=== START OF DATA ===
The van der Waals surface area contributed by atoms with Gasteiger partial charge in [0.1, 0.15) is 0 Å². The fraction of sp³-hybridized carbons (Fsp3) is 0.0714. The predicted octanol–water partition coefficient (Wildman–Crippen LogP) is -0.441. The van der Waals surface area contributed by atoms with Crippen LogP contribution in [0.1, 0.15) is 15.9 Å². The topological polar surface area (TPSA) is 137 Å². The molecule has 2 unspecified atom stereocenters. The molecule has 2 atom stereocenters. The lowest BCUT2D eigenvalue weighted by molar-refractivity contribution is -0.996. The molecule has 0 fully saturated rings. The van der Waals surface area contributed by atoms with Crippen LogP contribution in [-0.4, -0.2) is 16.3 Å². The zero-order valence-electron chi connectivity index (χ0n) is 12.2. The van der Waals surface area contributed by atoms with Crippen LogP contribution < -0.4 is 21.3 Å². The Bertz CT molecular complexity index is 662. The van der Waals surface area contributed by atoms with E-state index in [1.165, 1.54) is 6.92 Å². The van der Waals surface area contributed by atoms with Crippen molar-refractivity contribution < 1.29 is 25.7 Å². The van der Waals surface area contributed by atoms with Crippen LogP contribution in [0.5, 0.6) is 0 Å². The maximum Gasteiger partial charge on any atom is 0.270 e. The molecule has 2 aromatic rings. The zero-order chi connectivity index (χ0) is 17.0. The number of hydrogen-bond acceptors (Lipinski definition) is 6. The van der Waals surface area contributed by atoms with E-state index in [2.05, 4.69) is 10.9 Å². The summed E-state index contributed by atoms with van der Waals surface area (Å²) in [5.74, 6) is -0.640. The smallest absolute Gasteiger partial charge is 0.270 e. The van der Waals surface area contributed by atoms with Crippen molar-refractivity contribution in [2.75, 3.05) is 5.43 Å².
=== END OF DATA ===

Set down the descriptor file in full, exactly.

The van der Waals surface area contributed by atoms with Gasteiger partial charge in [0.1, 0.15) is 0 Å². The fraction of sp³-hybridized carbons (Fsp3) is 0.0714. The predicted octanol–water partition coefficient (Wildman–Crippen LogP) is -0.441. The van der Waals surface area contributed by atoms with Crippen LogP contribution in [0.1, 0.15) is 15.9 Å². The topological polar surface area (TPSA) is 137 Å². The molecule has 2 unspecified atom stereocenters. The molecule has 2 atom stereocenters. The lowest BCUT2D eigenvalue weighted by molar-refractivity contribution is -0.996. The molecule has 0 fully saturated rings. The van der Waals surface area contributed by atoms with Crippen LogP contribution in [-0.4, -0.2) is 16.3 Å². The zero-order valence-electron chi connectivity index (χ0n) is 12.2. The van der Waals surface area contributed by atoms with Crippen LogP contribution < -0.4 is 21.3 Å². The Bertz CT molecular complexity index is 662. The van der Waals surface area contributed by atoms with E-state index in [1.165, 1.54) is 6.92 Å². The van der Waals surface area contributed by atoms with Crippen molar-refractivity contribution < 1.29 is 25.7 Å². The van der Waals surface area contributed by atoms with Crippen LogP contribution in [0.5, 0.6) is 0 Å². The maximum Gasteiger partial charge on any atom is 0.270 e. The molecule has 2 aromatic rings. The zero-order chi connectivity index (χ0) is 17.0. The number of hydrogen-bond acceptors (Lipinski definition) is 6. The van der Waals surface area contributed by atoms with E-state index in [2.05, 4.69) is 10.9 Å². The summed E-state index contributed by atoms with van der Waals surface area (Å²) in [5.74, 6) is -0.640. The smallest absolute Gasteiger partial charge is 0.270 e. The van der Waals surface area contributed by atoms with Crippen molar-refractivity contribution in [2.75, 3.05) is 5.43 Å².